Producer and engineer Rob Fraboni fell in love with music during Sunday dinners as a child with his large extended family in Southern California. He got his first drum kit when he was eleven and at fifteen hitchhiked to Hollywood where he finagled his way into a chair beside Phil Spector. He’s since worked with The Rolling Stones, The Beach Boys and John Lennon among other legendary artists. He also designed and built Bob Dylan and The Band’s famed studio Shangri-La, which is now owned and operated by Rick Rubin.
Earlier this year, Fraboni bought a studio in Hudson NY, opened originally in 2008 as Waterfront Studios, which he aims to relaunch in June. “We’ve got a custom wraparound Tree Audio console coming,” he explains. “The thing that’s great about [the studio] is that the acoustics are incredible so we won’t change those at all. I’ll use this amazing wire made by Requisite Audio Engineering. It’ll be a top-notch signal chain. The big room upstairs is a church and downstairs there will be a mastering space, a post-production suite and the control room with a smaller attached studio.”
The first time he worked with The Rolling Stones was on 1973’s Goats Head Soup. “Of course you’re always kind of nervous [when you work with a band like that],” he admits. “There’s an excitement that comes from doing these things. But I’d already done ‘Sail On, Sailor’ with The Beach Boys and ‘You Are So Beautiful’ with Joe Cocker so I had those under my belt. It’s fascinating to meet and work with these artists, but you’ve got to deal with them on their own level.”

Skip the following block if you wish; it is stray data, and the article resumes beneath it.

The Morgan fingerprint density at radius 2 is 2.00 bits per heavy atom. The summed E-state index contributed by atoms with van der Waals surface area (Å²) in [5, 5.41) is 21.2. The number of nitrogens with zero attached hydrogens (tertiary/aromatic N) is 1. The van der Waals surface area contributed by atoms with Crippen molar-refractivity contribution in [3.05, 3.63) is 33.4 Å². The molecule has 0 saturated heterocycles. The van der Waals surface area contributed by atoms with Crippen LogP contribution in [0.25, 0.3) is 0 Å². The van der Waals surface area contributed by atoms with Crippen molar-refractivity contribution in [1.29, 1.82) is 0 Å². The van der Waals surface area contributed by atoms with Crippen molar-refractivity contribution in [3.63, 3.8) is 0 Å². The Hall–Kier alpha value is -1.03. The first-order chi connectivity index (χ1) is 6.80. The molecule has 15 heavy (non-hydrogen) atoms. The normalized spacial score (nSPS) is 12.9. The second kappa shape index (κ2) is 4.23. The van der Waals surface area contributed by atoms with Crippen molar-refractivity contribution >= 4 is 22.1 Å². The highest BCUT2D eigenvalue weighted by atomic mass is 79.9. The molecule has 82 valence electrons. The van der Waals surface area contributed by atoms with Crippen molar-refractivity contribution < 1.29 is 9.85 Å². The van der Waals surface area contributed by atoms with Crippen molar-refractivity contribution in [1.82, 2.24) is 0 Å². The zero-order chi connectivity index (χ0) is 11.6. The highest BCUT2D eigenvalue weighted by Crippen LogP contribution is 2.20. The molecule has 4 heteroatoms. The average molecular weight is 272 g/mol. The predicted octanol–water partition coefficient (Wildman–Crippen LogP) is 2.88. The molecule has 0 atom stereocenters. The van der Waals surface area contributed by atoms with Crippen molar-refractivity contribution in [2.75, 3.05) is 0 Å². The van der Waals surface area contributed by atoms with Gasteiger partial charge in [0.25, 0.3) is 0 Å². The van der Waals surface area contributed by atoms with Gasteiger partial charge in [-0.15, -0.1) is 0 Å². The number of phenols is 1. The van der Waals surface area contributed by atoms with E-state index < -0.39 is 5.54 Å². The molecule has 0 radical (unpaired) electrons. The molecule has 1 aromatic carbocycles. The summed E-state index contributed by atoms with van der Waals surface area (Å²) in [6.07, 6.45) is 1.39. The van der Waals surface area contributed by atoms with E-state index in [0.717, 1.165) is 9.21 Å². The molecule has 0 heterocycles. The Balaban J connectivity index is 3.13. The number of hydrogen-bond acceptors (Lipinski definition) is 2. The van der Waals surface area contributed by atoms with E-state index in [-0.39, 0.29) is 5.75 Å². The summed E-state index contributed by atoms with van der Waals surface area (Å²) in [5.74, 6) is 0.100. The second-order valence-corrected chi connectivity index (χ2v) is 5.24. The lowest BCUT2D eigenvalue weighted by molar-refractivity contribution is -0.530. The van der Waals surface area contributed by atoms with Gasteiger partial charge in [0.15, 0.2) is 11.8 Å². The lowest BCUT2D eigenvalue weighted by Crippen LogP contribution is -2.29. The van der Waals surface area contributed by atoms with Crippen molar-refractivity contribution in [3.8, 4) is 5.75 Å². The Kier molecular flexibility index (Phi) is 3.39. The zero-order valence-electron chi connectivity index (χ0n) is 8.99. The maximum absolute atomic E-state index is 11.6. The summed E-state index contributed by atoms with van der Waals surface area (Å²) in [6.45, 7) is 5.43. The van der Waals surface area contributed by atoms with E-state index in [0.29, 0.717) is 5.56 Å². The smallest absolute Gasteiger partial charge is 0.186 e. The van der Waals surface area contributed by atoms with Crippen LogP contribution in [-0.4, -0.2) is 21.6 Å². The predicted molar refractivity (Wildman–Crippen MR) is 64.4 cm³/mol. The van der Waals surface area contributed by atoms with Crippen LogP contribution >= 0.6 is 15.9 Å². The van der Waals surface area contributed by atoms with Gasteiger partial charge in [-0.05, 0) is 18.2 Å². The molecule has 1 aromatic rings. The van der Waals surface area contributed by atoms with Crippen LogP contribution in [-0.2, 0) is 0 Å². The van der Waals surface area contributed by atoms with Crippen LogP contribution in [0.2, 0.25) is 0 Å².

Among his crowning achievements and biggest challenges was the 18-month-long job as producer of The Last Waltz soundtrack, the 1978 concert film of what was billed as The Band’s farewell performance. “What I did on The Last Waltz wouldn’t make any difference now, with Pro Tools and all of the ways you can do things,” Fraboni observes. “This was all done in the analog world and it took some seriously creative thinking. I’d done things no one had tried before. There are tons of edits in that movie. I said to Robbie [Robertson] and [Martin] Scorsese that ‘You can’t play songs full length in a concert documentary. It’ll put people to sleep. We’ll have to cut a third from each.’
“I split the 21 tracks into five mag-stripes,” he continues. “There were two six-tracks, one four, a three and a two so I could cut the elements in various places. Every edit in the film overlapped and it got to where I couldn’t even remember where any of them were. You can do that in Pro Tools, but you couldn’t on a piece of tape [back then]. We did this in five different studios at once, seven days a week.”
These days, he’s hard at work perfecting RealFeel, a software tool he’s refined over the past 25 years, which he uses in his pre-mastering process. As he explains, “It makes digital feel like analog.”
Contact Joe Viglione, Varulven Records, [email protected]; robfraboni.com